Thursday, January 27, 2005

 

BTU Gets A Nose Job!

Hello, good to be back. I have been in Dauphin, Manitoba. I am doing a Game Survey for moose and elk with Manitoba Natural Resources, and will be posting some info on the survey in the near future. I didn't have access to a computer while I was gone, and when I returned I received some nice pictures by e-mail, and they form the basis of my story for today.

The Otter I fly today is registered C-GBTU. It is a very solid machine and a workhorse. It is Serial # 209, and was delivered to the Indian Air Force on Nov. 27, 1957. The original registration was IM-1711. It gained a few thousand hours over many years, and then "languished in anguish" for another number of years. With a tremendous increase in worth over the past 25 years, Otters were sought out in countries they were originally delivered to for purchase and refurbishment. This is how I came to know the good ship C-GBTU.

C-GBTU was purchased from the Indian Air Force in the mid-90's and overhauled in Pine Falls, (actually up-river in Silver Falls) Manitoba. The work was accomplished by Winnipeg River Aircraft and Art and Don Gaffray. The old 600 HP Pratt and Whitney 1340 CI engine was removed and a 1000HP Pezetel 1820 CI engine was installed. The Pezetel engine gave yeoman service, but time and technology march on and the decision was made to convert C-GBTU to a turbine Otter, with the engine of choice being a Walter turbine.

During the last 3 months, old C-GBTU has had her paint and her modesty stripped away but in the end it will be well worth the humility she will have suffered. She has received new paint which looks marvelous, and the 1000 HP radial has been removed, and the new turbine is being installed. She is also getting a complete new instrument panel, and has also had a Baron STOL Kit installed.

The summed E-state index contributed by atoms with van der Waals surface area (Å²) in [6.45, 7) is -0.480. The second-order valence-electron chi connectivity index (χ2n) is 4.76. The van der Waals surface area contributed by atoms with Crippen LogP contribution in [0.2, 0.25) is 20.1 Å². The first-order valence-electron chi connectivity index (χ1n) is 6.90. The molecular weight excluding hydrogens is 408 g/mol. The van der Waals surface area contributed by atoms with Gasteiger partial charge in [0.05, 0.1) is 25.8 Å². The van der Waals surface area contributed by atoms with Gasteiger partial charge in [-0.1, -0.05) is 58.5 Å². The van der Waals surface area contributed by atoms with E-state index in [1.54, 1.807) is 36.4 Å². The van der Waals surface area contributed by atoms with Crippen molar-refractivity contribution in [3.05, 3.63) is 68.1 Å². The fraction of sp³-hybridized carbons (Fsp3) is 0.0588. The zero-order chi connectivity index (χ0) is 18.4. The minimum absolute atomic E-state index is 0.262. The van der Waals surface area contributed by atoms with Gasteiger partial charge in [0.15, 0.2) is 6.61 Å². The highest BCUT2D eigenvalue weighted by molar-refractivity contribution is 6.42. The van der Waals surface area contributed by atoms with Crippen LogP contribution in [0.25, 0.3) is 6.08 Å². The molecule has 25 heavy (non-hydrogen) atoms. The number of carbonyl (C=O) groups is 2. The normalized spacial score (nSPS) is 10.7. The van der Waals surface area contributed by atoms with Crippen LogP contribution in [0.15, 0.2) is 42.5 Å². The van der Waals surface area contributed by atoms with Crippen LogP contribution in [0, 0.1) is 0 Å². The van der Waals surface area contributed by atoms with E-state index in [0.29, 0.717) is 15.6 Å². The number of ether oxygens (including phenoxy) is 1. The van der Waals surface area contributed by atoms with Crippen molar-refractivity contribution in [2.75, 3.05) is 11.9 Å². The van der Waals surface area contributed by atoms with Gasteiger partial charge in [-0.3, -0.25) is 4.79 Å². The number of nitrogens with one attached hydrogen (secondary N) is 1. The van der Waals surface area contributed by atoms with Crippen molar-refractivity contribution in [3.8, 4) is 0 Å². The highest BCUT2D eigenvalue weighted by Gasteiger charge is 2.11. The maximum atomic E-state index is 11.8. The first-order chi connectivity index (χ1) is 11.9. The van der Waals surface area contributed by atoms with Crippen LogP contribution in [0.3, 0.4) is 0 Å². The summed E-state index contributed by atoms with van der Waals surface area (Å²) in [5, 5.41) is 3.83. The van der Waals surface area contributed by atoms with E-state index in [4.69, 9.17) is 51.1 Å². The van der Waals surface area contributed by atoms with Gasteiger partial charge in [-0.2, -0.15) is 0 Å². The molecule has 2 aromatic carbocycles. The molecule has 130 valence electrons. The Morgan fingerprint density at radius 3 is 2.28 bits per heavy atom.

In closing, some old-timers and aviation purists will say that airplanes such as Otters and Beavers should be left as is, but conversions and upgrades such as these will keep these fine DeHavillands operating for another 50 years.

For more pictures and the full story on good old C-GBTU and her conversion, click HERE!!!


C-GBTU tethered to the dock in Thompson, Manitoba, sporting her 11' (132") 4-bladed prop and Pezetel engine. She was soon to get a nose job... Posted by Hello


C-GBTU scoffs at the surf at Munroe Lake Lodge, Manitoba, Sept. 2003... Posted by Hello


With tools, finesse, and Kenny's unerring eye, C-GBTU's proboscis was sculpted from a pug-like appearance to a narrow thing of beauty.... Posted by Hello


New paint makes C-GBTU a proud ship... Posted by Hello


The "new" look of the instrument panel.... Posted by Hello


A turbine engine is just a "stove pipe and a fan"...... Posted by Hello


Once the prop is installed, and a few more items completed, C-GBTU will soldier on in the Canadian skies for many more years to come..... Posted by Hello


C-GBTU outside and ready to face the world, the elements, and any load or trip thrown her way. The humility of the surgery is gone, and she is going back to work with an attitude, albeit a good attitude..... Posted by Hello

Comments:
I was wondering where you have been, as your page is my homepage.
 
I've been chasing "rubber-nosed swamp donkeys" and "wapiti" in the Duck Mountains.
 
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